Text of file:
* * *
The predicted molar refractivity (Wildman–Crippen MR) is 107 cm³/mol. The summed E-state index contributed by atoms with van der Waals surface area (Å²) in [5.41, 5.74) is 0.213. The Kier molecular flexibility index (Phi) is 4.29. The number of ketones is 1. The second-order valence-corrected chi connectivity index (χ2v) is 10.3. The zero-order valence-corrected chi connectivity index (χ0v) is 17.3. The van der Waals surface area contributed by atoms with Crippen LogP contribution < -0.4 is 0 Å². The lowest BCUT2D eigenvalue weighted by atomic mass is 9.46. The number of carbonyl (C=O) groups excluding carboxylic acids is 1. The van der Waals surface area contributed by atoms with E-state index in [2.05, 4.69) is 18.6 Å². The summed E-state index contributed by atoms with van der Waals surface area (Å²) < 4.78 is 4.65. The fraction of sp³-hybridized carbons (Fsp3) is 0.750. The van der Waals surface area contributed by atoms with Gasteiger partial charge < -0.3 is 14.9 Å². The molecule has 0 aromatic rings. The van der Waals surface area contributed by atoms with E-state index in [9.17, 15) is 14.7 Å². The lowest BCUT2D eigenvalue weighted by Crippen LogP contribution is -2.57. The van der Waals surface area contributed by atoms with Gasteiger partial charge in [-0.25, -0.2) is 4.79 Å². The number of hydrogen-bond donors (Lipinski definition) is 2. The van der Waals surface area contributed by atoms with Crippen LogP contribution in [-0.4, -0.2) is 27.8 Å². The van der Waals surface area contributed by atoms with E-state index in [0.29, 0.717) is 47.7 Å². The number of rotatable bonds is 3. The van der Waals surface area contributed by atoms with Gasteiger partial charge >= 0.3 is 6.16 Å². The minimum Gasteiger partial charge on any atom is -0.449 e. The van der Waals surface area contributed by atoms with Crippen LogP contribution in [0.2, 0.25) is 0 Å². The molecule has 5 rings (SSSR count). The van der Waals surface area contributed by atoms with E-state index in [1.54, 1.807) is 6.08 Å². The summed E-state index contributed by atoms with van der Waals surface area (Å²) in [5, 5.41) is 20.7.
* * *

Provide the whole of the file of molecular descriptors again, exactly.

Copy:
The predicted molar refractivity (Wildman–Crippen MR) is 107 cm³/mol. The summed E-state index contributed by atoms with van der Waals surface area (Å²) in [5.41, 5.74) is 0.213. The Kier molecular flexibility index (Phi) is 4.29. The number of ketones is 1. The second-order valence-corrected chi connectivity index (χ2v) is 10.3. The zero-order valence-corrected chi connectivity index (χ0v) is 17.3. The van der Waals surface area contributed by atoms with Crippen LogP contribution < -0.4 is 0 Å². The lowest BCUT2D eigenvalue weighted by atomic mass is 9.46. The number of carbonyl (C=O) groups excluding carboxylic acids is 1. The van der Waals surface area contributed by atoms with E-state index in [2.05, 4.69) is 18.6 Å². The summed E-state index contributed by atoms with van der Waals surface area (Å²) < 4.78 is 4.65. The fraction of sp³-hybridized carbons (Fsp3) is 0.750. The van der Waals surface area contributed by atoms with Gasteiger partial charge < -0.3 is 14.9 Å². The molecule has 0 aromatic rings. The van der Waals surface area contributed by atoms with E-state index in [9.17, 15) is 14.7 Å². The lowest BCUT2D eigenvalue weighted by Crippen LogP contribution is -2.57. The van der Waals surface area contributed by atoms with Gasteiger partial charge in [-0.25, -0.2) is 4.79 Å². The number of hydrogen-bond donors (Lipinski definition) is 2. The van der Waals surface area contributed by atoms with Crippen LogP contribution in [-0.4, -0.2) is 27.8 Å². The van der Waals surface area contributed by atoms with E-state index in [0.29, 0.717) is 47.7 Å². The number of rotatable bonds is 3. The van der Waals surface area contributed by atoms with Gasteiger partial charge >= 0.3 is 6.16 Å². The minimum Gasteiger partial charge on any atom is -0.449 e. The van der Waals surface area contributed by atoms with Crippen LogP contribution in [0.2, 0.25) is 0 Å². The molecule has 5 rings (SSSR count). The van der Waals surface area contributed by atoms with E-state index in [1.54, 1.807) is 6.08 Å². The summed E-state index contributed by atoms with van der Waals surface area (Å²) in [5, 5.41) is 20.7.